New York

Ron Gorchov

Hamilton Gallery

I have run into Ron Gorchov’s work frequently in group shows, in ones or twos, and I’ve never liked it very much. This show surprised me. I was not made impatient by the large quantity of “shields,” and they actually seemed better in multiple variation. Extensive gallery-going experience leads almost everyone to believe that repetition, series and sets are conducive to deadly boredom. But this show made me feel better about the future of Gorchov’s brand of art—basically an abstract, expressionist signature painting. All you need is one person who does it well.

The paintings are instantly recognizable as “Gorchovs.” That curved, Einsteinian surface, a poke in the ribs at flatness, turns painting into shapely relief without suggesting volume. It’s both concave and convex, sticking out at the top and bottom and receding on the sides. The rounded edges imply a continuous rather than bounded space, and no corners arrest vision at a single point—rather like Matisse’s conception of the human body.

Color from painting to painting is “felt,” meant to be expressive in itself; I found it stronger, livelier than before. Yellow (which is difficult because it doesn’t hold shape well), red and blue—clear and bright, vivid and unapologetically pronounced—are not inhibited or neutralized by combination or contrast with complementaries or equally bright hues. This was especially true of the “squiggles” painted thickly and directly (the backgrounds are layered, washy and thin) which could be read as “handles” by which one gets “hold” of the painting.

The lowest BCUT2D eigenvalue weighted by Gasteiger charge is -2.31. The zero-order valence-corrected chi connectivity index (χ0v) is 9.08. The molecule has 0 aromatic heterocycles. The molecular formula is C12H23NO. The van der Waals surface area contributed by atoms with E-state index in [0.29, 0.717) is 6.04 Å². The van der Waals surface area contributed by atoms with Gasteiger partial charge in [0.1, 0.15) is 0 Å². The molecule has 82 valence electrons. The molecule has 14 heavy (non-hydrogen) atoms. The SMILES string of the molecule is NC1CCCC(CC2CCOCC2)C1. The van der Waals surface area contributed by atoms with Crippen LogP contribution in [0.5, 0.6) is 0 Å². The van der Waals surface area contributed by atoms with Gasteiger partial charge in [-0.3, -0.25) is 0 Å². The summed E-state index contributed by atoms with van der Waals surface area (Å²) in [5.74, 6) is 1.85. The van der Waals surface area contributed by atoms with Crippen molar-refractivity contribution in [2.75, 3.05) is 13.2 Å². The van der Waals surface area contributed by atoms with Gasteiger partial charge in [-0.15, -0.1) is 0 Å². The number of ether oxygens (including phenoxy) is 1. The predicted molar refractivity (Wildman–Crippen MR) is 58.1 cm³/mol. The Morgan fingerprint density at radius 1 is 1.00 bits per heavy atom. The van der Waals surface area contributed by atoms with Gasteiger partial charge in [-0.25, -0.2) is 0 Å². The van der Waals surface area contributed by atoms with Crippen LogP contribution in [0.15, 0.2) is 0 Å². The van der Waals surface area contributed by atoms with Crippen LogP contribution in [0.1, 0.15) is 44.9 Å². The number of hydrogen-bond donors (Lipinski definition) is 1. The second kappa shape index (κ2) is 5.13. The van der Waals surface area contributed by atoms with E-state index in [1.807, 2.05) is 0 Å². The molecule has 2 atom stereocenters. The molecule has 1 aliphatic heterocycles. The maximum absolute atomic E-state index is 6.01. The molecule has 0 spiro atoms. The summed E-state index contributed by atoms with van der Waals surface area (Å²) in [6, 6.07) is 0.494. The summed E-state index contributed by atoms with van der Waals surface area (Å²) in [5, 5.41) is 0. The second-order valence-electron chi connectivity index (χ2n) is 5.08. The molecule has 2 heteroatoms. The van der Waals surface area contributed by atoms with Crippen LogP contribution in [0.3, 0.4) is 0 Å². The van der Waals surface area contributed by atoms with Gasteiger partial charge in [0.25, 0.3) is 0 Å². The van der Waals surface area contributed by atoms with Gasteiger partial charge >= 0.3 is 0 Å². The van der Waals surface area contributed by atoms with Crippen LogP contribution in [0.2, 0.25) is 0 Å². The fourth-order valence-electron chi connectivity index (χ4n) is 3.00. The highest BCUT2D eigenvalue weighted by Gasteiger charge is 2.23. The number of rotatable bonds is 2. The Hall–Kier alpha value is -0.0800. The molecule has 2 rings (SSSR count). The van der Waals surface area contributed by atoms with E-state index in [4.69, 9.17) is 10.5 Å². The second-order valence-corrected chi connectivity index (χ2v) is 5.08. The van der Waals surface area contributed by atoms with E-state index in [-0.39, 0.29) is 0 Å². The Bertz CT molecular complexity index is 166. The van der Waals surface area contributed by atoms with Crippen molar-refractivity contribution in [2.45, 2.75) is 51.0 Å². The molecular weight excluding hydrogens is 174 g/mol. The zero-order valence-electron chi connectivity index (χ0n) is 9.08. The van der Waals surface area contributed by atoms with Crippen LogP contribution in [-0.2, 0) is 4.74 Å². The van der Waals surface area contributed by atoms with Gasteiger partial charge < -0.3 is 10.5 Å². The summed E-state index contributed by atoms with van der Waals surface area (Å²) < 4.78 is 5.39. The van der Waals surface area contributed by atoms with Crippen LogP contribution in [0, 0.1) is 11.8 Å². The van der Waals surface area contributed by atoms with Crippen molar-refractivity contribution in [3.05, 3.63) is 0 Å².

Variation in size and scale seemed to me to make the most interesting differences. Size does not affect shape in rectangular painting, but it does in Gorchov’s work. Small, medallionlike paintings became nearly circular, while very large ones looked almost “normal.” I liked the small, intimate ones best for their quirky, budding “organic-ness” and visual seed-size—they reminded me of blossoms or pods, like Klees. The large ones (one was mural-sized) were like extinct, prehistoric animals, brontosauruses—overbearing, awkward, fascinating, implausible.

The centralized “kidneys” changed from painting to painting: they sprouted bumps, sharpened into knife shapes, protruded like barbells. Sometimes they were both “righthanded” (or ”lefthanded") rather than mirrored, adding an asymmetrical imbalance having an impact hard to describe. The body of the painting no longer appealed to one’s own mirrored body structure, but something mutated and strange, nonreflexive.

A list of small details perhaps; slight shifts in emphasis—but they added up and accumulated, producing more variety than I could have imagined before. Gorchov’s paintings really need each other for company.

Jeff Perrone